Halloween might be over, but scary movies are always fun to watch. One famous director of such films is Alfred Hitchcock – an early genius and pioneer of the horror genre of film, and with good reason. Most all of his films, although old, are notorious and must-watches among horror fans.
The reason movies such as Hitchcock’s stay interesting and become staples of the horror genre may be varied. Perhaps it was the cinematography. Or the suspense. Or the storytelling. Or the charisma of the characters. Or the visceral scares. Or a combination of all the above. In the case of Hitchcock’s 1960 film “Psycho,” it is definitely a combination of all the above.
For its time, “Psycho” was a cutting-edge masterpiece of horror. Hitchcock’s brilliance in storytelling and passion for getting things exactly as he wanted them really shows. Everything from how shots were filmed to the ingenuity of certain design choices stands out. One major note is that, yes, it was possible for the film to be shot in color, though Hitchcock purposely shot the movie in black and white. This creates a cold and moody atmosphere fitting of a Hitchcock film and the added benefit of making the “blood” used in the film appear more real. That helped tremendously since they actually used chocolate syrup for blood.
Camera angles and positioning are used to great effect as well. Tight shots and quick cuts in the infamous ‘shower’ scene convey fear, brutality, and horror in droves. Of course, this is not the only scene in the whole movie that conveys emotion through camera work. There is also the scene in which one of the main characters, Marion, is pulled over by a police officer. The entire scene is shot so that you are either with Marion looking up at the officer, or beside the officer looking down at Marion. It conveys a sense of power in the officer and nervousness and helplessness in Marion. There is also a scene in which Norman Bates carries his mother down a flight of steps. It’s filmed in one long shot, with the camera high in the ceiling, obscuring both their faces. It conveys a sense of mystery and being far removed from what is happening.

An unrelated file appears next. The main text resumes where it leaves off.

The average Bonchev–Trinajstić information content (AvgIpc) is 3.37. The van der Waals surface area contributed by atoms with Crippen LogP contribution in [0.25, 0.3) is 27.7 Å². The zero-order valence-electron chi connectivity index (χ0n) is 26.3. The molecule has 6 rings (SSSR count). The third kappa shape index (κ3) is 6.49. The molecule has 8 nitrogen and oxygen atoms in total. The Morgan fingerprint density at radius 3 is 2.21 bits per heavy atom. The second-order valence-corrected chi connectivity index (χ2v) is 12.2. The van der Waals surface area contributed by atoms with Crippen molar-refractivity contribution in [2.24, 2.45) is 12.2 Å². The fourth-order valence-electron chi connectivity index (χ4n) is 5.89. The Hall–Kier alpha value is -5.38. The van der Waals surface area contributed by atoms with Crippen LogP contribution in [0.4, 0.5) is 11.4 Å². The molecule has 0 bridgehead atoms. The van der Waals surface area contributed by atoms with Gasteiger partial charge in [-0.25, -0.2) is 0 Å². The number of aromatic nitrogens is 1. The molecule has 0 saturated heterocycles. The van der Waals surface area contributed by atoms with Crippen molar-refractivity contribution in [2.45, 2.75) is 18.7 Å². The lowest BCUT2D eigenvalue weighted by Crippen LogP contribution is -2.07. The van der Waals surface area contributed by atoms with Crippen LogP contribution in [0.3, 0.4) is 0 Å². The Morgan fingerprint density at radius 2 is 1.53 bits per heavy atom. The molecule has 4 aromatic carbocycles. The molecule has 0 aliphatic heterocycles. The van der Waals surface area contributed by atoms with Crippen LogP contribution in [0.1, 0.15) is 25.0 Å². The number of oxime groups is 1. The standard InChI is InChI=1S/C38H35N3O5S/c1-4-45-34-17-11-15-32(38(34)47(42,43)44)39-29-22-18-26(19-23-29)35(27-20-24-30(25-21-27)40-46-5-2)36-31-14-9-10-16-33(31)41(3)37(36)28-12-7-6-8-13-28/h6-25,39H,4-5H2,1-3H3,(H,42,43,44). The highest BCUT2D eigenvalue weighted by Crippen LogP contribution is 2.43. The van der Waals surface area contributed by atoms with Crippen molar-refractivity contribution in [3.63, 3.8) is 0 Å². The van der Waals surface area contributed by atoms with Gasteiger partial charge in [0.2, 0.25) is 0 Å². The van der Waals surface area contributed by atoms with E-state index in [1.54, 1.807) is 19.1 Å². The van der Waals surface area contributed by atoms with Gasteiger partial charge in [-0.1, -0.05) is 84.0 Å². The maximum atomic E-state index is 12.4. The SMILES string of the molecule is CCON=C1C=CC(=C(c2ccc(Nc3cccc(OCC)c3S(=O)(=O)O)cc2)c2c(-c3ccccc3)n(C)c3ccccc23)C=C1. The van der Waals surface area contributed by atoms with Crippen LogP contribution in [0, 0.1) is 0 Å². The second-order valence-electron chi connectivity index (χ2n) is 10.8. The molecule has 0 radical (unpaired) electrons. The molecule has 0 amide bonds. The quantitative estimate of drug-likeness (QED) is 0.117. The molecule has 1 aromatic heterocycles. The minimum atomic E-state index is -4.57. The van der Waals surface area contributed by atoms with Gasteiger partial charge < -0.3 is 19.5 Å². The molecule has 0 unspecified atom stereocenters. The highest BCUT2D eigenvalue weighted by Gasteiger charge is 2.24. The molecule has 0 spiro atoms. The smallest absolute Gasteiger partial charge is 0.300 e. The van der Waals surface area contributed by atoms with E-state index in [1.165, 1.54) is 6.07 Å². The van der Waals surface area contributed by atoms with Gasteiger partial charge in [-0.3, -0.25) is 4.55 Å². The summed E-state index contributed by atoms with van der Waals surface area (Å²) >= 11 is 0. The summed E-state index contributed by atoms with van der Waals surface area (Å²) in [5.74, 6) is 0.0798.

Lastly, the way Hitchcock directs the storytelling is captivating. The audience’s attention goes exactly where Hitchcock wants it to. The way shots are set up and characters’ delivery of dialogue structures the plot so that the viewer does not suspect the twist until the moment is there – which, if you don’t already know it – is masterful.
“Psycho” is a movie over 50 years old. The plot is simple, as are most of the characters; the dialogue is sometimes cheesy, and so are some of the effects. Yet, at the time, they were cutting-edge, and the movie is still a classic for a reason. Set aside all the aforementioned minor details, and what is left is an atmospheric, well-crafted piece of both film and cinematography. “Psycho” is a film for fans of horror, classic film, good cinematography, noir, or just good movies.